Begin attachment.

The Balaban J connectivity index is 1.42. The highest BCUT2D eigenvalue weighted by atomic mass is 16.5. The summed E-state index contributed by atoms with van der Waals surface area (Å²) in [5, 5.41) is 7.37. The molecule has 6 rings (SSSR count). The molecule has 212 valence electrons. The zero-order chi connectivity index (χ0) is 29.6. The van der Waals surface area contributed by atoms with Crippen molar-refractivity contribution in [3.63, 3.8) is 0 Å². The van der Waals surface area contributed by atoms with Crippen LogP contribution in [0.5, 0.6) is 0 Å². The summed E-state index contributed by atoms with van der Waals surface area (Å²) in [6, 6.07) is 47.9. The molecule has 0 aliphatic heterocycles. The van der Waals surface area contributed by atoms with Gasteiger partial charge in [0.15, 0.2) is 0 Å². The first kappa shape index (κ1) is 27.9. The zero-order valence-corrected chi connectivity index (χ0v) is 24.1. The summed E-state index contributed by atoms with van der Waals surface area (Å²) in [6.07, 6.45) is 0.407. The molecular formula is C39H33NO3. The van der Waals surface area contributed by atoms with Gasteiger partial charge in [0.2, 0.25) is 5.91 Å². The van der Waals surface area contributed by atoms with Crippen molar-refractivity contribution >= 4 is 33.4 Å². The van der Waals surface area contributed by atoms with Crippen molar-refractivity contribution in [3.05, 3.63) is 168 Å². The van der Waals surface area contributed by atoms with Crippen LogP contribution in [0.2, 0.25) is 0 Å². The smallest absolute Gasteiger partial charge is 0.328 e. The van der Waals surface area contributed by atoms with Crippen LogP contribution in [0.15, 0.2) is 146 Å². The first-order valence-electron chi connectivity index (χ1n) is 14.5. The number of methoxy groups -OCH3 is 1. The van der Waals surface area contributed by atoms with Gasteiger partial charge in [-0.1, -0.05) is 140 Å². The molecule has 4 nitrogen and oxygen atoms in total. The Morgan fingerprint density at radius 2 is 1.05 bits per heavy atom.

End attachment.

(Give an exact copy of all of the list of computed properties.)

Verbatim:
The Balaban J connectivity index is 1.42. The highest BCUT2D eigenvalue weighted by atomic mass is 16.5. The summed E-state index contributed by atoms with van der Waals surface area (Å²) in [5, 5.41) is 7.37. The molecule has 6 rings (SSSR count). The molecule has 212 valence electrons. The zero-order chi connectivity index (χ0) is 29.6. The van der Waals surface area contributed by atoms with Crippen molar-refractivity contribution in [3.63, 3.8) is 0 Å². The van der Waals surface area contributed by atoms with Crippen LogP contribution in [0.5, 0.6) is 0 Å². The summed E-state index contributed by atoms with van der Waals surface area (Å²) in [6, 6.07) is 47.9. The molecule has 0 aliphatic heterocycles. The van der Waals surface area contributed by atoms with Gasteiger partial charge in [0.15, 0.2) is 0 Å². The first kappa shape index (κ1) is 27.9. The zero-order valence-corrected chi connectivity index (χ0v) is 24.1. The summed E-state index contributed by atoms with van der Waals surface area (Å²) in [6.07, 6.45) is 0.407. The molecular formula is C39H33NO3. The van der Waals surface area contributed by atoms with Gasteiger partial charge in [0.2, 0.25) is 5.91 Å². The van der Waals surface area contributed by atoms with Crippen molar-refractivity contribution >= 4 is 33.4 Å². The van der Waals surface area contributed by atoms with Crippen molar-refractivity contribution in [3.05, 3.63) is 168 Å². The van der Waals surface area contributed by atoms with Crippen LogP contribution in [0.2, 0.25) is 0 Å². The smallest absolute Gasteiger partial charge is 0.328 e. The van der Waals surface area contributed by atoms with Crippen LogP contribution in [0.15, 0.2) is 146 Å². The first-order valence-electron chi connectivity index (χ1n) is 14.5. The number of methoxy groups -OCH3 is 1. The van der Waals surface area contributed by atoms with Gasteiger partial charge in [-0.1, -0.05) is 140 Å². The molecule has 4 nitrogen and oxygen atoms in total. The Morgan fingerprint density at radius 2 is 1.05 bits per heavy atom.